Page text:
The Problem With Mobile Phones In Video Games

The Problem With Video Game Cell Phones

It's the weekend, which means I've prepared another instalment in Worth Reading, our weekly roundup of the best games writing. First, why some game stories are set in the past to avoid "the mobile phone problem".

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The Problem With Video Game Cell Phones

"The Cell Phone Problem" by Chris Pruett

Technology's convenience being a narrtive stumbling block for writers is nothing knew. The horror genre has grappled with this idea for a while now; with mobile phones, most of the reasons justifying why a person would get trapped by some maniacal killer fly out the window. It's interesting to see games, even non-horror ones, pondering the same situation. I didn't realise Gone Home partially chose its setting because the cell phone would hurt the very specific story they wanted to tell, and I wonder what other games this applies to.

Here's an excerpt from the piece:

The problem with cell phones is that they are lifelines back to the real world. Hiding under a bed as a deranged killer searches the house for you? With a cell phone you can call the cops. Arrive at your rendezvous point only to find your confederate hasn't shown? With a phone you can just call them. Wondering how to open an antique lock with a screwdriver? If you have a cell phone you can just look that shit up on the internet. Phones are ubiquitous and incredibly powerful ways to communicate regardless of your physical location. That power throws a giant wrench in a large number of mysteries that operate on the idea that you are isolated and must rely on your wits alone.

I mean, take The Shining. The entire film operates on the basic premise that the roads are snowed in and nobody can get in or out of Overlook Hotel. The protagonists are pretty lucky that one of them is a psychic because that's how they are finally able to issue an SOS to the outside world. If they'd had cell phones they would have noped the fuck out of there about 30 minutes into the film.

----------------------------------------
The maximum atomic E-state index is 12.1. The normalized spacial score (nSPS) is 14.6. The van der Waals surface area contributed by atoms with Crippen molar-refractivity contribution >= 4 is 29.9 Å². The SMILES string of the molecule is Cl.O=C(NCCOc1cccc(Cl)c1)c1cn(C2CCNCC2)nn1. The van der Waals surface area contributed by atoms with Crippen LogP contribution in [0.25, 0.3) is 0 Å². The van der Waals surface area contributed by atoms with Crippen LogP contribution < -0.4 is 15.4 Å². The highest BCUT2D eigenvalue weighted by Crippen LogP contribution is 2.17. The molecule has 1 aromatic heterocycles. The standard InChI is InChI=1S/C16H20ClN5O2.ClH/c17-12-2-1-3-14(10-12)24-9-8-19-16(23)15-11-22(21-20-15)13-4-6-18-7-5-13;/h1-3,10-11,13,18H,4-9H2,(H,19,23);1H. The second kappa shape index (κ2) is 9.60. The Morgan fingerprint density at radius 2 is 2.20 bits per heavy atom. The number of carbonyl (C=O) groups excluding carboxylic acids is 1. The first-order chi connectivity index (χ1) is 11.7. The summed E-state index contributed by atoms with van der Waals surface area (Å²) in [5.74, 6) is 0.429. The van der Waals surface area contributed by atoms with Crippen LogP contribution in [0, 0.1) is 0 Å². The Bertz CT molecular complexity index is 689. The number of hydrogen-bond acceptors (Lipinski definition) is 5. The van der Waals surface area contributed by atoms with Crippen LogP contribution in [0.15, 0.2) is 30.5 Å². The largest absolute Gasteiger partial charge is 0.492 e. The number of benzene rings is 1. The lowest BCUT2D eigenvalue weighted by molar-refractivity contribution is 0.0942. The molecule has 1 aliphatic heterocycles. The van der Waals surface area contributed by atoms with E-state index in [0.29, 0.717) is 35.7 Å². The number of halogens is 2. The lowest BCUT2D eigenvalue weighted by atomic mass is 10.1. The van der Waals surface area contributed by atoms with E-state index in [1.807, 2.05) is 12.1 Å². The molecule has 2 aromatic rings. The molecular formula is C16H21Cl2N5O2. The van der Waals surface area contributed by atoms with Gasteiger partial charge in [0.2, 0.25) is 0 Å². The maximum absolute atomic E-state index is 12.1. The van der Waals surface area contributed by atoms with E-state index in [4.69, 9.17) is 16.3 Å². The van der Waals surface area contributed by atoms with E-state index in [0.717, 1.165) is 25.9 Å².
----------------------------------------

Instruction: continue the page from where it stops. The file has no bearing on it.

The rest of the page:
The Problem With Video Game Cell Phones

"How Firewatch Illustrates The Tragedy Of Inconvenient Love" by Holly Green (Caution: spoilers!)


Relationships are complicated, fluid, and happily-ever-after endings in media don't reflect real-life complexity. It's part of what makes Firewatch, at its best moments, so powerful; it has the courage to wallow in the darkest moments of a relationship, as it appears to be slipping away. Holly Green's piece not only acutely diagnoses how this plays out in Firewatch itself, but passes on a personal anecdote of her own experiences with, as she calls it, inconvenient love.

Here's an excerpt from the piece:

One major flaw in the popular depictions of relationships in entertainment is that the audience is rarely offered an example of how to deal with the end of a romance gracefully. So often the focus is on passion and the willingness to "do anything" for the person you love, at the expense of convenience and, sometimes, personal well being. While themes of self sacrifice predominate in love stories across all mediums, relying on an idealistic commitment to "love at all costs," rarely do they center on making the "right decision." But human beings are highly adaptive creatures, referencing their surroundings and the relationships within them as a plumb line for what their own should look like. The end result is that we do not know how to make decisions within a romantic relationship that aren't ultimately centered on selfish motivation. We're not given the tools to know when to let go.